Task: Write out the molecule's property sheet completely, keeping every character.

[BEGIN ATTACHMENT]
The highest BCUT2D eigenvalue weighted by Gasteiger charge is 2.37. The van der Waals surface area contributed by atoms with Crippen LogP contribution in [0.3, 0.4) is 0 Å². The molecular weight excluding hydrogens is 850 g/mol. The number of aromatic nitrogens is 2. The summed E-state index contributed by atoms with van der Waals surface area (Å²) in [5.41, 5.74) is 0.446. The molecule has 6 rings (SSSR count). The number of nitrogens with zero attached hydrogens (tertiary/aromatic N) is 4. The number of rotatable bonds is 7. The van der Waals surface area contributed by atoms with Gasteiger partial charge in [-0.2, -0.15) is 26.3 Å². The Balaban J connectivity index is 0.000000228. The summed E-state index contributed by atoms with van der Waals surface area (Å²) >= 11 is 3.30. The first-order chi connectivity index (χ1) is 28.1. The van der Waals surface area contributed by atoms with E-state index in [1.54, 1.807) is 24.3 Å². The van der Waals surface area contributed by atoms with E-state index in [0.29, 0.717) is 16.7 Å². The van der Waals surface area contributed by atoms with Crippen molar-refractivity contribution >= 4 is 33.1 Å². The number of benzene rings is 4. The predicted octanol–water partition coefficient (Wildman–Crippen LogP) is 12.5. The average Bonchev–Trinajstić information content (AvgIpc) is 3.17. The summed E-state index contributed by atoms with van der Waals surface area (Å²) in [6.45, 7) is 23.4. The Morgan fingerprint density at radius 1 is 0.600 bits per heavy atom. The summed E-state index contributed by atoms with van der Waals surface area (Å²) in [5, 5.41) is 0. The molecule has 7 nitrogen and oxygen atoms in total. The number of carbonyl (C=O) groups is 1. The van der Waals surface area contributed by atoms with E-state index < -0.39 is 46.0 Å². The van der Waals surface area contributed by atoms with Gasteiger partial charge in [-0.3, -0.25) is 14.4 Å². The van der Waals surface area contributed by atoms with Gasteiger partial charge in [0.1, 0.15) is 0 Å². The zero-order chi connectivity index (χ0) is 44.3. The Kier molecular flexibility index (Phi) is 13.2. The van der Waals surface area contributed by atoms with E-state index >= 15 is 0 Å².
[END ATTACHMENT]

The highest BCUT2D eigenvalue weighted by Gasteiger charge is 2.37. The van der Waals surface area contributed by atoms with Crippen LogP contribution in [0.3, 0.4) is 0 Å². The molecular weight excluding hydrogens is 850 g/mol. The number of aromatic nitrogens is 2. The summed E-state index contributed by atoms with van der Waals surface area (Å²) in [5.41, 5.74) is 0.446. The molecule has 6 rings (SSSR count). The number of nitrogens with zero attached hydrogens (tertiary/aromatic N) is 4. The number of rotatable bonds is 7. The van der Waals surface area contributed by atoms with Gasteiger partial charge in [-0.2, -0.15) is 26.3 Å². The Balaban J connectivity index is 0.000000228. The summed E-state index contributed by atoms with van der Waals surface area (Å²) >= 11 is 3.30. The first-order chi connectivity index (χ1) is 28.1. The van der Waals surface area contributed by atoms with E-state index in [1.54, 1.807) is 24.3 Å². The van der Waals surface area contributed by atoms with E-state index in [0.29, 0.717) is 16.7 Å². The van der Waals surface area contributed by atoms with Crippen molar-refractivity contribution >= 4 is 33.1 Å². The number of benzene rings is 4. The predicted octanol–water partition coefficient (Wildman–Crippen LogP) is 12.5. The average Bonchev–Trinajstić information content (AvgIpc) is 3.17. The summed E-state index contributed by atoms with van der Waals surface area (Å²) in [6.45, 7) is 23.4. The Morgan fingerprint density at radius 1 is 0.600 bits per heavy atom. The summed E-state index contributed by atoms with van der Waals surface area (Å²) in [5, 5.41) is 0. The molecule has 7 nitrogen and oxygen atoms in total. The number of carbonyl (C=O) groups is 1. The van der Waals surface area contributed by atoms with E-state index < -0.39 is 46.0 Å². The van der Waals surface area contributed by atoms with Gasteiger partial charge in [-0.3, -0.25) is 14.4 Å². The van der Waals surface area contributed by atoms with Gasteiger partial charge in [0.1, 0.15) is 0 Å². The zero-order chi connectivity index (χ0) is 44.3. The Kier molecular flexibility index (Phi) is 13.2. The van der Waals surface area contributed by atoms with E-state index >= 15 is 0 Å².